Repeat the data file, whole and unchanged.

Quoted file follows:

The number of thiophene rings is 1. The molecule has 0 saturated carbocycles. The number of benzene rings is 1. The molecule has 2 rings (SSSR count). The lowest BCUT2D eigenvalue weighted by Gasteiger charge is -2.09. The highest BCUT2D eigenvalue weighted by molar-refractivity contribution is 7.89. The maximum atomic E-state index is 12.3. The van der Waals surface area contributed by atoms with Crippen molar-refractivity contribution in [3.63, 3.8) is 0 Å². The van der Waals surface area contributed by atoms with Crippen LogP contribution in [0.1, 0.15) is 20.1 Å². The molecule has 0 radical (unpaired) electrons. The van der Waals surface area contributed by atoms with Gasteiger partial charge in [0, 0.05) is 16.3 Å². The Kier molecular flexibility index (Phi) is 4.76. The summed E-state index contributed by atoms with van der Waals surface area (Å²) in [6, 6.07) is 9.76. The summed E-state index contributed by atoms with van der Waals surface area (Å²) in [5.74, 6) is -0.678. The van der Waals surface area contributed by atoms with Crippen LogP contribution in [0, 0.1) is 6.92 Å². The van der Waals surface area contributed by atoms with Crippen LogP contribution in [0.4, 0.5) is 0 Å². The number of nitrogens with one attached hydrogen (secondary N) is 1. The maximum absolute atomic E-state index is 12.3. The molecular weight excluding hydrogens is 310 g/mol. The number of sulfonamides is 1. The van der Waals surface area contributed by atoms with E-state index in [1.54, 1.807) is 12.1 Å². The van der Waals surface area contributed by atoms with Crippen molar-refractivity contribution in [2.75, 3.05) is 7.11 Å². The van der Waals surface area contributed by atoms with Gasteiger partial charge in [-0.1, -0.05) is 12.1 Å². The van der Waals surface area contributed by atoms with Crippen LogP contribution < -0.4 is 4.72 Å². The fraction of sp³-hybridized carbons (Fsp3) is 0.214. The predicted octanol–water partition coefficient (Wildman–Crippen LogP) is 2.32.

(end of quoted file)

The number of thiophene rings is 1. The molecule has 0 saturated carbocycles. The number of benzene rings is 1. The molecule has 2 rings (SSSR count). The lowest BCUT2D eigenvalue weighted by Gasteiger charge is -2.09. The highest BCUT2D eigenvalue weighted by molar-refractivity contribution is 7.89. The maximum atomic E-state index is 12.3. The van der Waals surface area contributed by atoms with Crippen molar-refractivity contribution in [3.63, 3.8) is 0 Å². The van der Waals surface area contributed by atoms with Crippen LogP contribution in [0.1, 0.15) is 20.1 Å². The molecule has 0 radical (unpaired) electrons. The van der Waals surface area contributed by atoms with Gasteiger partial charge in [0, 0.05) is 16.3 Å². The Kier molecular flexibility index (Phi) is 4.76. The summed E-state index contributed by atoms with van der Waals surface area (Å²) in [6, 6.07) is 9.76. The summed E-state index contributed by atoms with van der Waals surface area (Å²) in [5.74, 6) is -0.678. The van der Waals surface area contributed by atoms with Crippen LogP contribution in [0, 0.1) is 6.92 Å². The van der Waals surface area contributed by atoms with Crippen LogP contribution in [0.4, 0.5) is 0 Å². The number of nitrogens with one attached hydrogen (secondary N) is 1. The maximum absolute atomic E-state index is 12.3. The molecular weight excluding hydrogens is 310 g/mol. The number of sulfonamides is 1. The van der Waals surface area contributed by atoms with E-state index in [1.54, 1.807) is 12.1 Å². The van der Waals surface area contributed by atoms with Crippen molar-refractivity contribution in [2.75, 3.05) is 7.11 Å². The van der Waals surface area contributed by atoms with Gasteiger partial charge in [-0.1, -0.05) is 12.1 Å². The van der Waals surface area contributed by atoms with Crippen LogP contribution < -0.4 is 4.72 Å². The fraction of sp³-hybridized carbons (Fsp3) is 0.214. The predicted octanol–water partition coefficient (Wildman–Crippen LogP) is 2.32.